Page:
Sokikom (so-kee-kom) is an award-winning education technology company that develops math social learning games. Their recent offering, launching this week at the ISTE Conference, is an online social math game by the same name. It’s designed to motivate elementary school students in grades 1-6. I did a review of the game here.
MathFour.com was privileged to interview the creator and founder of Sokikom, Snehal Patel.
MathFour: Thanks for agreeing to share with our readers, Snehal! Let’s start at the beginning. What is your background?
Snehal: I moved to the U.S. when I was very young. Through elementary school, my family moved to five different schools in various states across the country, which gave me first-hand experience of the challenges faced in elementary math. I was a math tutor in high school and college, and then went on to earn a degree in computer science from Arizona State University. From there, I became a senior software engineer at Motorola, where I also coached/tutored other engineers. I left that job to start a math tutoring learning center. I became a certified math tutor and also received certification to teach as a substitute. Through that experience, I provided one-on-one tutoring to over 500 students ranging in age from 5 to 72. I’m very passionate about improving learning – specifically in math.
MathFour: What prompted you to create an online social game using math?
Snehal: The idea for Sokikom came to me when I was a math tutor and become aware of how many students weren’t excited about and engaged in learning math. As a result, these kids were missing out on building the foundation in math skills that they were going to need to succeed in high school, college and beyond. I saw, however, that math games – especially those that were social – got these same kids excited about and engaged in learning math. This made me think: how many other students in the U.S. face this same problem, and how can we use online technology to address it? That was the genesis of Sokikom – a highly engaging online math game with community and team-play elements.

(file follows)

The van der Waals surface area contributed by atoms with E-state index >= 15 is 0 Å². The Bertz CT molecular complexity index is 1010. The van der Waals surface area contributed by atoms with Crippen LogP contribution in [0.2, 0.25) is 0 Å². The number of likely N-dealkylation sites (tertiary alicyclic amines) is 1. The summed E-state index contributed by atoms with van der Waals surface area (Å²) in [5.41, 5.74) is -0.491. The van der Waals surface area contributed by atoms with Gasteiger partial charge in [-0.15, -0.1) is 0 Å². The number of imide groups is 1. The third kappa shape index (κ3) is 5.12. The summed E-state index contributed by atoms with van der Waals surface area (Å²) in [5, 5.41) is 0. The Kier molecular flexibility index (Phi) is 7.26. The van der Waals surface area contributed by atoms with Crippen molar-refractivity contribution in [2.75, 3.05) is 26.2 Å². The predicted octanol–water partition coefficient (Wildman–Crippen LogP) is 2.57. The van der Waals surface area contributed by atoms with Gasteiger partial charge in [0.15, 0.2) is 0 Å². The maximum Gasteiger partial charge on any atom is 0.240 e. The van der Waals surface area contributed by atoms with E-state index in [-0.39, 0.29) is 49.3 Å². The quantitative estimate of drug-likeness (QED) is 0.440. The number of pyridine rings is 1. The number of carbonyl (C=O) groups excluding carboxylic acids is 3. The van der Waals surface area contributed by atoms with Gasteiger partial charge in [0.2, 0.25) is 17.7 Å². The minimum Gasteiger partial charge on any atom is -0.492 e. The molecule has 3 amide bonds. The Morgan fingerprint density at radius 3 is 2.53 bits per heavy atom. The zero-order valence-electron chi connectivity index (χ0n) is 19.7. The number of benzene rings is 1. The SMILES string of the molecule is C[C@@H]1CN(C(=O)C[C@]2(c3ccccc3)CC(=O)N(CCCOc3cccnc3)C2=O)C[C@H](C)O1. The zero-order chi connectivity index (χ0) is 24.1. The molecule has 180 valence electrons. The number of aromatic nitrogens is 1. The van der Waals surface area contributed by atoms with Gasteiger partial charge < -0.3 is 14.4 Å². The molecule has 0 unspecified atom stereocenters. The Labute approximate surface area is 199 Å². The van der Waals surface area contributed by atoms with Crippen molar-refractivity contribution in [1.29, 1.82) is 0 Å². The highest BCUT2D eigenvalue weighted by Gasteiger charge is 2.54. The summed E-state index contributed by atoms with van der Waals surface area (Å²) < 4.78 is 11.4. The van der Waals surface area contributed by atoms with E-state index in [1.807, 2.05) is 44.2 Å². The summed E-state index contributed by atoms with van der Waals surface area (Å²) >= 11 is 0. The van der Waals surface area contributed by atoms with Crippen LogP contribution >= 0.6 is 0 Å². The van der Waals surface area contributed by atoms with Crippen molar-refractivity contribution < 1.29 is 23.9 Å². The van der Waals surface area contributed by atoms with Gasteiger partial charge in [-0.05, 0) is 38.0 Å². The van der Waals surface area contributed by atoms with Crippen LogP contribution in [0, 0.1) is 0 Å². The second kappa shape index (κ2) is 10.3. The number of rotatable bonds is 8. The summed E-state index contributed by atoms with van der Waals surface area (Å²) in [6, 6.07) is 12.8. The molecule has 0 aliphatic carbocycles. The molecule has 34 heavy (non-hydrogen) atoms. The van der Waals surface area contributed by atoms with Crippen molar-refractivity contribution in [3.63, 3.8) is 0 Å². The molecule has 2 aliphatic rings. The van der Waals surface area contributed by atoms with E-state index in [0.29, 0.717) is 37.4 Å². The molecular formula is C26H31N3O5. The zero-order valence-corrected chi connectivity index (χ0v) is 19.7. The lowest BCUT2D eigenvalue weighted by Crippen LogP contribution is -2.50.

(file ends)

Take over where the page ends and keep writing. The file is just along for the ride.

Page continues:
MathFour: Have you created other math based games?
Snehal: Yes, when I was a math tutor, I created various paper-based and card games that I used with my students.
MathFour: Have you created other online social games?
Snehal: No. Sokikom is my first online math social learning game.
MathFour: Do you have children? Did they play a part in the conceptualization or development of Sokikom?
Snehal: My wife and I don’t have children, but I have a younger sister I helped raise and tutored in math throughout her K-12 schooling. This experience absolutely helped me as I considered how to make Sokikom fun and educational. Another big part in the conceptualization of Sokikom came with my experience tutoring students in math.
MathFour: The American Academy of Pediatrics recommends limiting exposure to screen media. How much time do you recommend children play on Sokikom?
Snehal: Sokikom is designed to provide efficient learning within short periods of time. We recommend that children spend between 20 to 40 minutes playing Sokikom each day – a small block of time with a tremendous learning opportunity.
MathFour: In the multiplayer mode in Sokikom, you can’t actually “see” your opponent – only his scores. Do you plan on adding this feature at some point?
Snehal: Great question. Two of our multiplayer games don’t allow children to see their opponent teams – just their scores. However, Opirate multiplayer does allow children to see their teammates, but not opponents. In terms of future development, we are planning on adding “power ups,” which will allow interesting interactions between teammates and opponents.
MathFour: What’s next for Sokikom? What are your goals for the company and the game?
Snehal: We plan to continue improving Sokikom’s math social learning games! We are continuing with efficacy and usability research and love to hear feedback from parents, teachers and students on ways to improve Sokikom. We will be launching new games and cool virtual features such as “power ups” soon.
MathFour: Do you have any advice for parents and teachers?
Snehal: I believe that tools such as Sokikom can greatly increase the motivation for children to learn math, which leads to higher math achievement. In the case of Sokikom, I would advise parents and teachers to make use of the free reporting features available in the control panel. Parents and educators can keep track of children’s progress and usage, and receive alerts when students require extra help.
- Math Game Review: Sokikom
- Can You Teach All K-12 Math in 8 Weeks?
- How to Quit Saying “I Hate Math”
- How to Answer “When am I going to use this?”
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